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Employee Did Not Fail to Mitigate by Rejecting Alternate Position
November 13, 2014
Author(s): Nicole Toye

A recent decision of the British Columbia Supreme Court has affirmed that an employee will not be required to mitigate by accepting alternate employment with the same employer if doing so would place the employee in an uncomfortable or embarrassing position. The case also serves as a cautionary tale for employers using fixed term employment contracts.
The employee was hired as District Manager of a pizza franchise and was responsible for overseeing 16 pizza shops. Her employment was governed by a written employment contract with a three-year term. The contract expressly provided that the employee could terminate the contract upon providing one month’s notice, but was silent on the employer’s ability to terminate prior to the expiry of the term.
Shortly thereafter, the owner and CEO initiated an extra-marital affair with the employee which continued for approximately 8 months. After the affair ended, the CEO grew critical of the employee’s performance. Fifteen months into the contract the employee was informed that her position as District Manager was ending and she would continue working as a single store manager at a franchise owned by the CEO’s brother. The employee refused to report to work in the alternate position.
The employee alleged that she had been terminated and claimed damages for the balance of the three-year contract term. The employer took the position that the employee had resigned. Further, even if she had been terminated, the employer argued she was only entitled to one-month’s notice under the contract and had failed to mitigate by accepting the store manager role.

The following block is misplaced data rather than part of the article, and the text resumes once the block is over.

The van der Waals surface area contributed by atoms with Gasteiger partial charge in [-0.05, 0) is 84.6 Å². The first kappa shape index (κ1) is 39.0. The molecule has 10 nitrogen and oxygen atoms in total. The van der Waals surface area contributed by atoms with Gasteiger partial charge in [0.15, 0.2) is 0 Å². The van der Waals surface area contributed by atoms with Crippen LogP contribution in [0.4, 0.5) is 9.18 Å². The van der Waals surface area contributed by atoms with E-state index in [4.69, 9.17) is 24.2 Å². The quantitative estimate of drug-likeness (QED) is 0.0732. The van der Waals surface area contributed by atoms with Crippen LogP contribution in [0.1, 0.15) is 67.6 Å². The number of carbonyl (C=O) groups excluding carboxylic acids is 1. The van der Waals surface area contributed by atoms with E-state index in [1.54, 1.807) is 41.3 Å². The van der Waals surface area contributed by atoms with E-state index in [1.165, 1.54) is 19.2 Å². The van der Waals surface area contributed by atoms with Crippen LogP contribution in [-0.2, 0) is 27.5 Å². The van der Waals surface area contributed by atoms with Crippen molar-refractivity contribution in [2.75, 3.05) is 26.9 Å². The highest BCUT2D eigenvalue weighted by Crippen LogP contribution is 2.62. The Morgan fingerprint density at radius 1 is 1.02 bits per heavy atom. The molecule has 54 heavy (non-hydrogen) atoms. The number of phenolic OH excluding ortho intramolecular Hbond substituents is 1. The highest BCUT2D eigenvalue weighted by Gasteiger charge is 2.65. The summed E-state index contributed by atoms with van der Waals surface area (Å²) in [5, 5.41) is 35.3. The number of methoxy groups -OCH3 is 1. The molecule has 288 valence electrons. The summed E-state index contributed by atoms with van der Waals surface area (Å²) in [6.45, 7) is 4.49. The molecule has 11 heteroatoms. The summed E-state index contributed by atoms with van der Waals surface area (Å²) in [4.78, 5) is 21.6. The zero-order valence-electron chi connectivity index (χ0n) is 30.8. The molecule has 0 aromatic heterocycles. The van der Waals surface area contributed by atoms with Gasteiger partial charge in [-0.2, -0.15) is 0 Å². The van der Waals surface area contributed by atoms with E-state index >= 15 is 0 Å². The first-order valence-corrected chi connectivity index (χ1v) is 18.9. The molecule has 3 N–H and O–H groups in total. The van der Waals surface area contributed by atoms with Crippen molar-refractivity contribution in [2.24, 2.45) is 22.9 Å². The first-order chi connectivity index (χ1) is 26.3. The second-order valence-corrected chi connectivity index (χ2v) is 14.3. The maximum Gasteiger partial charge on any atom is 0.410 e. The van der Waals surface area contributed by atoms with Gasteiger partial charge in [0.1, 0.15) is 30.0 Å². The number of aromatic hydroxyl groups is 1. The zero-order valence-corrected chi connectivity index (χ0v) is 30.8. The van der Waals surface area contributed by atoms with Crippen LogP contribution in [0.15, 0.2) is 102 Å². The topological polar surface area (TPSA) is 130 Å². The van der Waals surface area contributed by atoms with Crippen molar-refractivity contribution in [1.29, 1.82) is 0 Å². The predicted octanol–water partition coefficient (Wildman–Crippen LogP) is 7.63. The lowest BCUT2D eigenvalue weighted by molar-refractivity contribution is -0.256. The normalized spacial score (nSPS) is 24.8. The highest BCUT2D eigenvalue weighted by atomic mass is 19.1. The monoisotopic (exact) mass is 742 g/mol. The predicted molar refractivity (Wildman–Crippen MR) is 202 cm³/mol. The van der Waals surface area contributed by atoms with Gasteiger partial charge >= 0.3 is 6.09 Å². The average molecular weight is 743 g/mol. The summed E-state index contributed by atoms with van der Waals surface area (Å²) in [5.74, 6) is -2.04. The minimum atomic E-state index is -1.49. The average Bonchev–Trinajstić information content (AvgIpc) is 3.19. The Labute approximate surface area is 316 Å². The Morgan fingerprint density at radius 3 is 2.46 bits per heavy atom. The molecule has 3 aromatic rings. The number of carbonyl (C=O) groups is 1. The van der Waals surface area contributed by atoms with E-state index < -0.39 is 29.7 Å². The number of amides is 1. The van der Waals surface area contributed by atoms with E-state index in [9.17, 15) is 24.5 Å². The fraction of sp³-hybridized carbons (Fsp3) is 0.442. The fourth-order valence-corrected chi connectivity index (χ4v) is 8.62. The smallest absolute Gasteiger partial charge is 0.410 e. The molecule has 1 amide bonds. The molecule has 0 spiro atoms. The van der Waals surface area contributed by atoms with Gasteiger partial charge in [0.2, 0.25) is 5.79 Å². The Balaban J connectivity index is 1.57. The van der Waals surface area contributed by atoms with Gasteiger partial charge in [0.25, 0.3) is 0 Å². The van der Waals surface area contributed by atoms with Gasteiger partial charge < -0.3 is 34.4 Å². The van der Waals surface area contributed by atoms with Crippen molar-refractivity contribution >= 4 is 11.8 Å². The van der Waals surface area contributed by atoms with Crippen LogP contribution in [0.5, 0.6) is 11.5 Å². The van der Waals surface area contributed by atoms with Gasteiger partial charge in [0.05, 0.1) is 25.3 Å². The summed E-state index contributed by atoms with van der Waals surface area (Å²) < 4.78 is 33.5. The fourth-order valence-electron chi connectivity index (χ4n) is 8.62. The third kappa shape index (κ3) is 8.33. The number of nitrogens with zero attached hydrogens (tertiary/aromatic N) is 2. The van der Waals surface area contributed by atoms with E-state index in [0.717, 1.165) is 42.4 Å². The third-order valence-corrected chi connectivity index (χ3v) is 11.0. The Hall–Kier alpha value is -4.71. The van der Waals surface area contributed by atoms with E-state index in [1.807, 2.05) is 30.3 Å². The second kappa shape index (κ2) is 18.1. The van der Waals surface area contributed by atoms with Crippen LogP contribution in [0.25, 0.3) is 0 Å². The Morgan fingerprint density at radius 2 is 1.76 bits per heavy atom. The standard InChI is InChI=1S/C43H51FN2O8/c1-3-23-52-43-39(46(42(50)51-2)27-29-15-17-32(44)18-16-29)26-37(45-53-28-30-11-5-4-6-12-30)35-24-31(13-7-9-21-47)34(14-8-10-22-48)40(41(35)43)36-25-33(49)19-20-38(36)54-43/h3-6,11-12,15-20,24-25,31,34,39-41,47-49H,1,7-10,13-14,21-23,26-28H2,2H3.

The Court held that the employee was terminated from her position as District Manager without cause and without notice. On the issue of mitigation, the Court found there was no failure to mitigate by the employee. It was reasonable for her to reject the store manager position in the circumstances because it represented a significant and embarrassing demotion. This affirms prior case law which has held that no employee will be required to mitigate in an environment of hostility, embarrassment or humiliation.
On the issue of damages, the Court held that because the contract was for a fixed-term of three years and contained no clause permitting the employer to terminate early on notice, the employee was entitled to damages for the balance of the term of the contract (21 months). This decision underlines the importance of care in drafting a fixed-term contract. Employers using such contracts should consider including a termination clause to avoid potential liability arising from early termination.

Shirbigi v. JM Food Services Ltd., 2014 BCSC 1927

Questions relating to the content in this article may be directed to Nicole Toye.